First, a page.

Although it would be preferable, it is not always geographically feasible to refer patients back to the original surgeon, however, noted Samuel Levine, MD, Professor of Otolaryngology at the University of Minnesota in Minneapolis. He said that there are instances when patients have moved far away from the institution where they received a cochlear implant, and it is possible for the next surgeon to manage complications.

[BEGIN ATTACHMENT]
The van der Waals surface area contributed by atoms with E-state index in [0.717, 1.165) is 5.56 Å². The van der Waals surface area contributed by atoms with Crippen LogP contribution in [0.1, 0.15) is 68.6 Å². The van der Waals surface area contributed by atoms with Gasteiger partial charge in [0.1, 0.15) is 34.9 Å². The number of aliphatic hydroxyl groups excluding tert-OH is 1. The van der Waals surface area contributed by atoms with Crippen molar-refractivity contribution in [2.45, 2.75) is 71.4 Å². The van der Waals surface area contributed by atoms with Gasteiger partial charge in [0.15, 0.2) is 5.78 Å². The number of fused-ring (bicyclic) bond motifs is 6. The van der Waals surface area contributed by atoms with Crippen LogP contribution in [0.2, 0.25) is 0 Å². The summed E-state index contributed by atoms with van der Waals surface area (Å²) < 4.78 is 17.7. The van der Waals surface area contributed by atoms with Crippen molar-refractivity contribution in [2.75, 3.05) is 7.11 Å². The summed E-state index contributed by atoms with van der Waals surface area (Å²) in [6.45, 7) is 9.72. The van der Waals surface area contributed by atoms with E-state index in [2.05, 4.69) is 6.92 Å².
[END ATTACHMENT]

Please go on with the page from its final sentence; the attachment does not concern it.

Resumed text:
Complications Rare-But Meningitis Can Be Lethal
Dr. Megerian said that the lion’s share of cochlear implants are performed by a handful of about 100 otolaryngologists in the United States. In his experience, complications are extremely rare. Dr. Gianoli said that although he performs only a few of these procedures each year, he has not seen any serious complications.
Meningitis, although rare, is an important exception. Although meningitis has been shown to occur in fewer than one of every 1000 patients who receive the implant, it can be life-threatening. Meningitis related to the implant can occur anywhere from one day to many years after surgery, Dr. Megerian said.